Wow……obviously “THE” story in our community continues to be the upcoming Bond Referendum next Tuesday, November 6. (I think I’ve already had about 4 or 5 blog entries over the past month on this topic alone).

Today there were several opinions expressed in The State from members of our community. Below is a cut/paste from today’s Opinions/Letters page.


District 5 building plan will give students right tools to succeed

I have now been serving on the District 5 Board of Trustees for five years. When I first ran for the board, only one of my children was in school. Now, all three of my children attend District 5 schools. Naturally, as a father, I want my children to get the best education possible. I want the same for all District 5 children.

During the past five years, our school buildings have not kept up with our enrollment growth and, equally important, the instructional needs of our students.

In 2003, a study was done that recommended making some additions and renovations in a few of our schools along with the construction of a new high school, a new middle school and two new elementary schools. Since that time, the only major project completed has been the construction of one new elementary school, Oak Pointe. It is a wonderful school. I want every student in our district to have access to the types of great classrooms we have at Oak Pointe.

When the 2003 study recommended a new high school, the cost was $56 million. Today, due to escalating construction costs and the price of oil, the cost of that new high school is $86 million.

On that one project alone, we could have saved more than $30 million of your tax dollars if we had acted at that time. In fact, when you add up the cost of all the projects that were not done based upon that recommendation, the escalation in costs tops $100 million. That is a lot of your tax dollars wasted.

This Nov. 6 we need to do what we should have done several years ago and vote to approve our building plan.

There are some who will try to convince you that District 5 is wasting your money even though we have received awards for our financial accountability at the state and national level for the past four years. There is nothing that will waste more of your tax dollars than delaying the construction of schools that we need to build today. How much more can we afford to waste?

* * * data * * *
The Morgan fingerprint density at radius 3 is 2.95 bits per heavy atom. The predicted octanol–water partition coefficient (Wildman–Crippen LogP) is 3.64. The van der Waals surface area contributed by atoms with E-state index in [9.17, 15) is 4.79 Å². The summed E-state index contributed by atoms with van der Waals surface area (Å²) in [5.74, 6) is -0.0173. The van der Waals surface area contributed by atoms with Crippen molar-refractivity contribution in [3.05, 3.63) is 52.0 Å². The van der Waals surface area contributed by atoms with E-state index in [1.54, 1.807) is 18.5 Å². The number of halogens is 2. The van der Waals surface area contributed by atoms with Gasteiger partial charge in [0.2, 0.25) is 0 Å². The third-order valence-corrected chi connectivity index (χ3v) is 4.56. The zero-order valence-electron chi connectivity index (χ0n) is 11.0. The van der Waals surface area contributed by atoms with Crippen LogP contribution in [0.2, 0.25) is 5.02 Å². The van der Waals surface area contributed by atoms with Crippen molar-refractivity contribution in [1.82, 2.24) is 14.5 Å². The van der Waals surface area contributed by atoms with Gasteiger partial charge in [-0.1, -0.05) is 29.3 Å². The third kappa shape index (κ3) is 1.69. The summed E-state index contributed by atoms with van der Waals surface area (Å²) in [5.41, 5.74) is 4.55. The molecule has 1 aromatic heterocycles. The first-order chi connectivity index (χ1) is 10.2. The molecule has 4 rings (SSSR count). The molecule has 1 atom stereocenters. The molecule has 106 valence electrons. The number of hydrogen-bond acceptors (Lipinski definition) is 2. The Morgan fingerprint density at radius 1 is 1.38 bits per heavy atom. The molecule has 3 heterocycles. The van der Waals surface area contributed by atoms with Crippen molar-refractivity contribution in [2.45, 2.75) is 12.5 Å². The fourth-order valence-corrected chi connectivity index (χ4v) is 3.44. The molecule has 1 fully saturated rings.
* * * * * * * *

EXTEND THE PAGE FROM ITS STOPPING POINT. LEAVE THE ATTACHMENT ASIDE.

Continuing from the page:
It is time for us to reinvest in our existing schools throughout Irmo, Dutch Fork and Chapin. It is time to build our new Career and Technology Center. It is time to provide enough classroom space so that we can eliminate our over-reliance on portable classrooms. It is time to reinvest in the future of our community.

There is an inseparable connection between the quality of schools, the value of our homes and the impact on our community businesses. In order for our community to thrive, we must have great schools.

I urge you to vote “yes” in the District 5 referendum. Support our children and our community!



IN FOCUS: District 5 bond vote

• District can’t justify proposed referendum

On Nov. 6, voters in Irmo, Dutch Fork and Chapin will go to the polls to decide whether to fund a mammoth expansion plan for Lexington-Richland District 5.

The price tag for this year’s bond referendum — $256.5 million — is almost twice the size of the 2005 referendum. In the 2005 referendum, voters overwhelmingly rejected a $131 million plan, largely because the district administration failed to make a compelling case. Similarly, the administration has yet to offer any rationale for doubling the size of its wish list this year.

And then there’s the growth issue. Although the district hasn’t yet told the voters where the new schools would be built, the district just spent millions on acres of land in the most rural part of our district — Chapin’s Spring Hill community in Northwest Richland County. I don’t have to tell you why builders and developers so badly want the schools to be built on this site. When new schools are built in the wilderness, homes and commercial development soon follow. Schools built there only fuel growth.